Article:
(Laughs) I did!
How did that come about?
It’s funny, I went dress shopping with my mother-in-law and I had an idea that I was going to have one made—think Jennifer Lopez, that one she wore to the Grammys (in 2000), that green Versace one. Something like that, but not as risqué. Maybe in silk. I went shopping and went through the store really quickly. I didn’t try anything on and the owner came up to me and said, “There are a lot of dresses here and we’re kind of a boutique store, why didn’t you want to try anything on?” I said, “I just don’t want to wear anything pastel pink or white or even off-white,” so she said, “Listen, I have this one dress in the back, it’s black but it’s from an evening line.” I tried it on: perfect fit from the beginning, first dress I tried on, so I took it! I knew I wasn’t going to wear white, but the black was a spur of the moment decision.
On-court you’ve tried lots of stuff fashion-wise. Lately it seems your look is high socks, short shorts and a headband.
So far, the high socks have been my look. I’m switching up the colors of the socks a lot. I’ve been wearing Under Armour gear since the U.S. Open last year, working with the colors they have, but hopefully I can get a little more creative once they expand their tennis line. I’m always looking for something new. Right now I’m staying with the high socks, but the newest thing I’m opting for is body art—adding to my tattoos.
How many do you have?
Technically two. They are all on my right arm, on the inside. The day before I left for Fed Cup I was on the chair for a couple of hours. On the bottom part of my arm there are bees flying around. My nickname growing up was “killer bee”—people still always call me “bee”—so I got some killer bees on my arm and then flowers on the top. It’s actually not finished yet, but I have to wait until after the European swing when I’m back home.
Did you get them in Arizona (her current home)?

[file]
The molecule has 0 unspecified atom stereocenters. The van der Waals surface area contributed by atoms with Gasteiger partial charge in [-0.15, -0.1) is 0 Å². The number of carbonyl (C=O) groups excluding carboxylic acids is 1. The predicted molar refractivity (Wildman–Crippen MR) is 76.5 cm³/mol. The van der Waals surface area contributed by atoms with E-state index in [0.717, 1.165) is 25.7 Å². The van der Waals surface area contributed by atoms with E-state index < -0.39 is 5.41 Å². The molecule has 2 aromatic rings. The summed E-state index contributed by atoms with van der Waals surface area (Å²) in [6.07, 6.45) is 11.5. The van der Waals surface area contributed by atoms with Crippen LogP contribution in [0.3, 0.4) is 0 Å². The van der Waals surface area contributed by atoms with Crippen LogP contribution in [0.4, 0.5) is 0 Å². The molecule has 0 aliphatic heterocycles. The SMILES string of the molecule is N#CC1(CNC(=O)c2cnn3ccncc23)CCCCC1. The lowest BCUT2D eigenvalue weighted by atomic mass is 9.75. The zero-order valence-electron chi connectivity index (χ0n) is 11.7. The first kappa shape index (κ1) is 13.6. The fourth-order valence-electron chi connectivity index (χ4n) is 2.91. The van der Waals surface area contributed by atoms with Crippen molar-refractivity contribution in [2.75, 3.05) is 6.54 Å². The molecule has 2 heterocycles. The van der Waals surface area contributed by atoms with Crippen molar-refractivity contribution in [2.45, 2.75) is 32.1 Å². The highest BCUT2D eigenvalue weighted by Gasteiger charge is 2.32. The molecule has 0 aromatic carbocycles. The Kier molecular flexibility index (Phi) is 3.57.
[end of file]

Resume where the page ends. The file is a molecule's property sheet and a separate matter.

Yeah, I went to Club Tattoo (in Tempe). I went to the same place for both of them. In the end I want to combine them so it will look like one running all the way up my arm.
Wow! How about the pain?
The inside of my arm, by my bicep, was definitely pretty sensitive (laughs). I think two hours in the chair was a good limit for me.
Can you even pick up a racquet after that?
I practiced two days afterwards and it was definitely a little sore; it feels kind of like a bad sunburn when it is rubbing against your clothing. But I’ve had plenty of bad sunburns, so I can deal with that.
When you were growing up did you have any fashion role models, or did you always have your own kind of style?
When I was younger, growing up in Wisconsin, I wore flannel shirts, Lee jeans and hiking boots. I was not on top of fashion whatsoever. I think when I hit 17, I was down in Miami a couple of times and I came out of my shell. I remember my first couple of shopping sprees, one of them was in New York City after maybe my second or third U.S. Open, and I was like, “I won some money, I’m going to go shopping in New York City!” I always flip through magazines to see what everyone is wearing and to see what the trends are. It’s just something that interests me.